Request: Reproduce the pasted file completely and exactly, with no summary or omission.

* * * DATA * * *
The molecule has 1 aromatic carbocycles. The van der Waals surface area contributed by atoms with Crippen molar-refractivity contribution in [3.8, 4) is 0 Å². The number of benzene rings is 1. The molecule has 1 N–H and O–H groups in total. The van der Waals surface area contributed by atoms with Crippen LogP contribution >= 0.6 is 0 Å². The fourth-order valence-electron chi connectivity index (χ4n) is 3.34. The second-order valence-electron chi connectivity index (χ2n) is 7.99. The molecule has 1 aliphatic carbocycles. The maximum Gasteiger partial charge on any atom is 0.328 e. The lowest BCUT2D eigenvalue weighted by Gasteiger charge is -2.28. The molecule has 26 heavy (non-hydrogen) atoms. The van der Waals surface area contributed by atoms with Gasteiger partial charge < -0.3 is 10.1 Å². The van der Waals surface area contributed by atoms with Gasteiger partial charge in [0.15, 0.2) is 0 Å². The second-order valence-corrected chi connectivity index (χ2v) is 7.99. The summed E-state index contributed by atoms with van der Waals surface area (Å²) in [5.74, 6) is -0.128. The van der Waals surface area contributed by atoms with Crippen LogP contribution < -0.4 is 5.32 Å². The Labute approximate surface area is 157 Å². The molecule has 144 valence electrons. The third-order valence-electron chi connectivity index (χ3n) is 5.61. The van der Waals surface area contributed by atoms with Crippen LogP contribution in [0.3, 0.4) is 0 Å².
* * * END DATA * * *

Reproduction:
The molecule has 1 aromatic carbocycles. The van der Waals surface area contributed by atoms with Crippen molar-refractivity contribution in [3.8, 4) is 0 Å². The number of benzene rings is 1. The molecule has 1 N–H and O–H groups in total. The van der Waals surface area contributed by atoms with Crippen LogP contribution >= 0.6 is 0 Å². The fourth-order valence-electron chi connectivity index (χ4n) is 3.34. The second-order valence-electron chi connectivity index (χ2n) is 7.99. The molecule has 1 aliphatic carbocycles. The maximum Gasteiger partial charge on any atom is 0.328 e. The lowest BCUT2D eigenvalue weighted by Gasteiger charge is -2.28. The molecule has 26 heavy (non-hydrogen) atoms. The van der Waals surface area contributed by atoms with Gasteiger partial charge < -0.3 is 10.1 Å². The van der Waals surface area contributed by atoms with Gasteiger partial charge in [0.15, 0.2) is 0 Å². The second-order valence-corrected chi connectivity index (χ2v) is 7.99. The summed E-state index contributed by atoms with van der Waals surface area (Å²) in [5.74, 6) is -0.128. The van der Waals surface area contributed by atoms with Crippen LogP contribution < -0.4 is 5.32 Å². The Labute approximate surface area is 157 Å². The molecule has 144 valence electrons. The third-order valence-electron chi connectivity index (χ3n) is 5.61. The van der Waals surface area contributed by atoms with Crippen LogP contribution in [0.3, 0.4) is 0 Å².